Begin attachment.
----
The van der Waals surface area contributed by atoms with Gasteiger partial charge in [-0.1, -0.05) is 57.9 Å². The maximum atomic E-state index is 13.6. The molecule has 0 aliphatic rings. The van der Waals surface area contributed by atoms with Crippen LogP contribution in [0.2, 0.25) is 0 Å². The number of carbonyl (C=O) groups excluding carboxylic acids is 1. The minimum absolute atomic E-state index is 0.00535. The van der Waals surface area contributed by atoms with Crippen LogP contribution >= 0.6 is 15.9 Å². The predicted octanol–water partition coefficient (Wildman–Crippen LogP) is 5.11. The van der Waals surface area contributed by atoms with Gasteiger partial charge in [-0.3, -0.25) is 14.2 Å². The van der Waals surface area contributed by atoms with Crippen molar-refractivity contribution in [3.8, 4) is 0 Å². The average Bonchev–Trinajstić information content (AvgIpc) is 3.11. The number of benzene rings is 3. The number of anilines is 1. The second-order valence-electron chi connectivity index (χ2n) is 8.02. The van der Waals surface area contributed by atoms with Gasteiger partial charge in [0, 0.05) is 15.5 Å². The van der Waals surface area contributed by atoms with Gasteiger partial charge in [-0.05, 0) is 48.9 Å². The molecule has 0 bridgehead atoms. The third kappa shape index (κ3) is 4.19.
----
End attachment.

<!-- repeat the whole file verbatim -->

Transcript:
The van der Waals surface area contributed by atoms with Gasteiger partial charge in [-0.1, -0.05) is 57.9 Å². The maximum atomic E-state index is 13.6. The molecule has 0 aliphatic rings. The van der Waals surface area contributed by atoms with Crippen LogP contribution in [0.2, 0.25) is 0 Å². The number of carbonyl (C=O) groups excluding carboxylic acids is 1. The minimum absolute atomic E-state index is 0.00535. The van der Waals surface area contributed by atoms with Crippen LogP contribution >= 0.6 is 15.9 Å². The predicted octanol–water partition coefficient (Wildman–Crippen LogP) is 5.11. The van der Waals surface area contributed by atoms with Gasteiger partial charge in [-0.3, -0.25) is 14.2 Å². The van der Waals surface area contributed by atoms with Crippen molar-refractivity contribution in [3.8, 4) is 0 Å². The average Bonchev–Trinajstić information content (AvgIpc) is 3.11. The number of benzene rings is 3. The number of anilines is 1. The second-order valence-electron chi connectivity index (χ2n) is 8.02. The van der Waals surface area contributed by atoms with Gasteiger partial charge in [0, 0.05) is 15.5 Å². The van der Waals surface area contributed by atoms with Gasteiger partial charge in [-0.05, 0) is 48.9 Å². The molecule has 0 bridgehead atoms. The third kappa shape index (κ3) is 4.19.